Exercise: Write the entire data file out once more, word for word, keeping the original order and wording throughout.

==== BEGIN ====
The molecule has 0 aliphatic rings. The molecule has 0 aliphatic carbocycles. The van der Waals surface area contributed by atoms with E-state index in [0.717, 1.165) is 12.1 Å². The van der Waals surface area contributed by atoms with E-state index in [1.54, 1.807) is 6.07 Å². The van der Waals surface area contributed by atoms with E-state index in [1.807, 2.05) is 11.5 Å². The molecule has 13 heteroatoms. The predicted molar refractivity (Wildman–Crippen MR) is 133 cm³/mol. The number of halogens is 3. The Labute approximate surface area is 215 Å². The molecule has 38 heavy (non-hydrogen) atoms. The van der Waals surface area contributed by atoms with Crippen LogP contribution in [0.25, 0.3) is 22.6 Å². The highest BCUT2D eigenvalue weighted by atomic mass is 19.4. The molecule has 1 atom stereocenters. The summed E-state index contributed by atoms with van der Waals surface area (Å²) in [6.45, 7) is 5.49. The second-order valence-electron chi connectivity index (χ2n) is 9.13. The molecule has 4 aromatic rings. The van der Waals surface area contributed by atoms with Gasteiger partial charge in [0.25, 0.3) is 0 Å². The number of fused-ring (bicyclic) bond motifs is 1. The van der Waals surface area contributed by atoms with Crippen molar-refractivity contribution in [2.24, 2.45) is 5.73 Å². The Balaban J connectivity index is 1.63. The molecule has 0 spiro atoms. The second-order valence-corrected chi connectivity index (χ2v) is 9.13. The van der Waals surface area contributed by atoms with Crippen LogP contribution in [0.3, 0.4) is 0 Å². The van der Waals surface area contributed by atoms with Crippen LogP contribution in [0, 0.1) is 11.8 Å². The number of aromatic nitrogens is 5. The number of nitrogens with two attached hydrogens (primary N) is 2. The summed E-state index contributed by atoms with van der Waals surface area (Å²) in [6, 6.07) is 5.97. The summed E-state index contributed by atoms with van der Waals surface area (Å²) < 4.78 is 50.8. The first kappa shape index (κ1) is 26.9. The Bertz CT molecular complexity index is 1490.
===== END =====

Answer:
The molecule has 0 aliphatic rings. The molecule has 0 aliphatic carbocycles. The van der Waals surface area contributed by atoms with E-state index in [0.717, 1.165) is 12.1 Å². The van der Waals surface area contributed by atoms with E-state index in [1.54, 1.807) is 6.07 Å². The van der Waals surface area contributed by atoms with E-state index in [1.807, 2.05) is 11.5 Å². The molecule has 13 heteroatoms. The predicted molar refractivity (Wildman–Crippen MR) is 133 cm³/mol. The number of halogens is 3. The Labute approximate surface area is 215 Å². The molecule has 38 heavy (non-hydrogen) atoms. The van der Waals surface area contributed by atoms with Crippen LogP contribution in [0.25, 0.3) is 22.6 Å². The highest BCUT2D eigenvalue weighted by atomic mass is 19.4. The molecule has 1 atom stereocenters. The summed E-state index contributed by atoms with van der Waals surface area (Å²) in [6.45, 7) is 5.49. The second-order valence-electron chi connectivity index (χ2n) is 9.13. The molecule has 4 aromatic rings. The van der Waals surface area contributed by atoms with Gasteiger partial charge in [0.25, 0.3) is 0 Å². The number of fused-ring (bicyclic) bond motifs is 1. The van der Waals surface area contributed by atoms with Crippen molar-refractivity contribution in [2.24, 2.45) is 5.73 Å². The Balaban J connectivity index is 1.63. The molecule has 0 spiro atoms. The second-order valence-corrected chi connectivity index (χ2v) is 9.13. The van der Waals surface area contributed by atoms with Crippen LogP contribution in [0.3, 0.4) is 0 Å². The van der Waals surface area contributed by atoms with Crippen LogP contribution in [0, 0.1) is 11.8 Å². The number of aromatic nitrogens is 5. The number of nitrogens with two attached hydrogens (primary N) is 2. The summed E-state index contributed by atoms with van der Waals surface area (Å²) in [6, 6.07) is 5.97. The summed E-state index contributed by atoms with van der Waals surface area (Å²) < 4.78 is 50.8. The first kappa shape index (κ1) is 26.9. The Bertz CT molecular complexity index is 1490.